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L Entries
  Elsa Lanchester
  Martin Landau
  Fritz Lang
  Robert Lansing
  Glen A. Larson
  Jack Larson
  Jennifer Lawrence
  Christopher Lee
  Mark Lenard
  John Lennon
  John Lithgow
  June Lockhart
  Robert Longo
  Peter Lorre
  Eugene Lourie
  George Lucas
  Bela Lugosi
  William Lundigan
(1990– ). American actress.

IMDB credits Yes, yes, I know that she's "America's Sweetheart" and everybody loves her, but in this case as in so many others, I am obliged to register a dissenting opinion. Bluntly, I am utterly baffled by her popularity. In my view, her sole talent is an astounding ability to indefinitely maintain a sorrowful expression suggesting that somebody just killed her dog; even on those occasions when she undertakes comedy, she proceeds as if dutifully completing an unwanted chore.

After Lawrence first became prominent by relentlessly displaying her morose temperament in the unpleasant rural drama Winter's Bone (2010), she was improbably recruited to play major roles in two science fiction franchises. Of her undistinguished performances as the shapeshifting mutant Raven in X-Men: First Class (2011), X-Men: Days of Future Past (2014), and X-Men: Apocalypse (2016), all one needs to note is that, despite her evident bankability, no one has ever proposed a spinoff Raven movie, and the disappointing earnings of the third film suggest that audiences are increasingly less than thrilled by Lawrence and the rest of this particular group of X-Men. (Indeed, the next film's announced title—X-Men: The New Mutants—signals that a reboot without Lawrence and her colleagues is on its way.)

I am better acquainted with her Katniss Everdeen, since I have carefully watched and reviewed all four entries in the Hunger Games series—The Hunger Games (2012), The Hunger Games: Catching Fire (2013), The Hunger Games: Mockingjay—Part 1 (2014) and The Hunger Games: Mockingjay—Part 2 (2015)—and while anyone can understand why these stories appeal to younger viewers with an exaggerated sense of their own importance, the films don't work nearly as well as they should, largely due to the utter implausibility of Lawrence's unendingly dour character emerging as the universally adored icon of the rebellion. Indeed, the scripts seem to include excessive amounts of dialogue about how much she is loved by the masses in order to compensate for the fact that she is so conspicuously unlovable.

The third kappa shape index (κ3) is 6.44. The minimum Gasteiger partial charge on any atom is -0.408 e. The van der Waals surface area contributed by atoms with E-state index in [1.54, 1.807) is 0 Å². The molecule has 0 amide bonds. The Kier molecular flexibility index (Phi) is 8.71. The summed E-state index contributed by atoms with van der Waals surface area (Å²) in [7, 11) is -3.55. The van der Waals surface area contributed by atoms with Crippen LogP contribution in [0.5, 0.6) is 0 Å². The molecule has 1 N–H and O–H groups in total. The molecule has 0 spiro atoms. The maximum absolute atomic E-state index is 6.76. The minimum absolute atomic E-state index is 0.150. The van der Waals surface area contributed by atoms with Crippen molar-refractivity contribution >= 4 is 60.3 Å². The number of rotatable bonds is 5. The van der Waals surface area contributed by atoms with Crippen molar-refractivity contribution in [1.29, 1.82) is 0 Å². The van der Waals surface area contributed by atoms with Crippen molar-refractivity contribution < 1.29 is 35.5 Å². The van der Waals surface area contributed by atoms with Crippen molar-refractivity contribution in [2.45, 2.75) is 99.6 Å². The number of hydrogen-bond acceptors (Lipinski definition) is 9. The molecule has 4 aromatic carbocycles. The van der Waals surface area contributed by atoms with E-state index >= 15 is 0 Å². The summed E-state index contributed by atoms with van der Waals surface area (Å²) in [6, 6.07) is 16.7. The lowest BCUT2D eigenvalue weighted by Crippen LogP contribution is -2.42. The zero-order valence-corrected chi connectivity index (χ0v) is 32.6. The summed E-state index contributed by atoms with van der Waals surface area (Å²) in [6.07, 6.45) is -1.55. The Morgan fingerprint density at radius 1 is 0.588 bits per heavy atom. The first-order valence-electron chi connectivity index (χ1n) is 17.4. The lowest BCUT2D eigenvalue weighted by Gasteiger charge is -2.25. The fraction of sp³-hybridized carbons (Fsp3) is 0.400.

Now that the steady employment provided by those series has ended, Lawrence's long-term survival as a top-tier box office draw will hinge upon her ability to choose projects shrewdly, yet her decision to join the cast of Passengers (2016) is not a promising harbinger, inasmuch as its writers could never achieve a satisfactory conclusion for their story, and matters were not helped by an evident script rewrite to emphasize how amazingly wonderful Lawrence's character is. So it is said that a solitary man on an interstellar spaceship, with thousands of hibernating women to choose from, would unhesitatingly select Lawrence to serve as his companion—because, after all, she is both an astoundingly beautiful woman and a brilliantly talented writer. Unfortunately, Lawrence is not actually all that beautiful, the screenwriters could not come up with any samples of the character's writing that were genuinely impressive, and the actress, who apparently never attended college, was apparently unable or unmotivated to suggest any improvements. As noted, there were intrinsic problems with the film, but its failure can also be attributed to its casting, and I'm not talking about Chris PRATT.

As of 2017, Lawrence's announced future plans, thankfully, do not include any additional science fiction films, which means that I will not have to suffer through another one of her doggedly ineffervescent performances. As for the millions of viewers who keep flocking to the theatres to watch her at work, all one can say is—there's no accounting for taste.

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